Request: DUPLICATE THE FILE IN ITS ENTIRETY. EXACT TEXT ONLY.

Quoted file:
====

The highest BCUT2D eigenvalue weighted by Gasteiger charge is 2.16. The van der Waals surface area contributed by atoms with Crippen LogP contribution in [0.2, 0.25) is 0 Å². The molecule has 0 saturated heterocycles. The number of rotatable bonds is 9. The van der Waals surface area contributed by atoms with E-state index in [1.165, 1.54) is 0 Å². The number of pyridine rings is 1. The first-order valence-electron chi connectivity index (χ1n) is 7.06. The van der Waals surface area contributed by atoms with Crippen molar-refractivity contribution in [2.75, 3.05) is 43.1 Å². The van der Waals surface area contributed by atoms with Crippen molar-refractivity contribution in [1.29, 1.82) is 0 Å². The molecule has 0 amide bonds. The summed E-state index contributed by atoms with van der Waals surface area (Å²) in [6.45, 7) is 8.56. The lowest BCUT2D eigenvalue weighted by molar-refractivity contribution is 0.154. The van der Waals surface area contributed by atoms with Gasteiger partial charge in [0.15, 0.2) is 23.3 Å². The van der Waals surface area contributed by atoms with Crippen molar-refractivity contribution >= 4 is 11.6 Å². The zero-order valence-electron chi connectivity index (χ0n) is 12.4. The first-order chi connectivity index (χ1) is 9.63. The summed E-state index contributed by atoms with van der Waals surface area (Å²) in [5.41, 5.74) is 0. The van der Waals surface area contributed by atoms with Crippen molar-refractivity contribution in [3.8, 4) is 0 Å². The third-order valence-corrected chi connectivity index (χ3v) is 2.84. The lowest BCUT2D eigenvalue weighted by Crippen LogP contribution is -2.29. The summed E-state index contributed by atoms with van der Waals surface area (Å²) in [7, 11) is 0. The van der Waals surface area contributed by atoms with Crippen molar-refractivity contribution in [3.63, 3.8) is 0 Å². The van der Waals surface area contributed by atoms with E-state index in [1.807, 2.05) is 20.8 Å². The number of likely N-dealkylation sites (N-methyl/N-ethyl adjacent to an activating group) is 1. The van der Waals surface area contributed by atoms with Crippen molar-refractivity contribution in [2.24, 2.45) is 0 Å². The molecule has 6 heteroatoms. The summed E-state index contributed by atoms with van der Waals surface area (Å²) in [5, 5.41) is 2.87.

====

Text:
The highest BCUT2D eigenvalue weighted by Gasteiger charge is 2.16. The van der Waals surface area contributed by atoms with Crippen LogP contribution in [0.2, 0.25) is 0 Å². The molecule has 0 saturated heterocycles. The number of rotatable bonds is 9. The van der Waals surface area contributed by atoms with E-state index in [1.165, 1.54) is 0 Å². The number of pyridine rings is 1. The first-order valence-electron chi connectivity index (χ1n) is 7.06. The van der Waals surface area contributed by atoms with Crippen molar-refractivity contribution in [2.75, 3.05) is 43.1 Å². The van der Waals surface area contributed by atoms with Crippen molar-refractivity contribution in [1.29, 1.82) is 0 Å². The molecule has 0 amide bonds. The summed E-state index contributed by atoms with van der Waals surface area (Å²) in [6.45, 7) is 8.56. The lowest BCUT2D eigenvalue weighted by molar-refractivity contribution is 0.154. The van der Waals surface area contributed by atoms with Gasteiger partial charge in [0.15, 0.2) is 23.3 Å². The van der Waals surface area contributed by atoms with Crippen molar-refractivity contribution >= 4 is 11.6 Å². The zero-order valence-electron chi connectivity index (χ0n) is 12.4. The first-order chi connectivity index (χ1) is 9.63. The summed E-state index contributed by atoms with van der Waals surface area (Å²) in [5.41, 5.74) is 0. The van der Waals surface area contributed by atoms with Crippen molar-refractivity contribution in [3.8, 4) is 0 Å². The third-order valence-corrected chi connectivity index (χ3v) is 2.84. The lowest BCUT2D eigenvalue weighted by Crippen LogP contribution is -2.29. The summed E-state index contributed by atoms with van der Waals surface area (Å²) in [7, 11) is 0. The van der Waals surface area contributed by atoms with Crippen molar-refractivity contribution in [3.63, 3.8) is 0 Å². The van der Waals surface area contributed by atoms with E-state index in [1.807, 2.05) is 20.8 Å². The number of likely N-dealkylation sites (N-methyl/N-ethyl adjacent to an activating group) is 1. The van der Waals surface area contributed by atoms with Crippen molar-refractivity contribution in [2.24, 2.45) is 0 Å². The molecule has 6 heteroatoms. The summed E-state index contributed by atoms with van der Waals surface area (Å²) in [5, 5.41) is 2.87.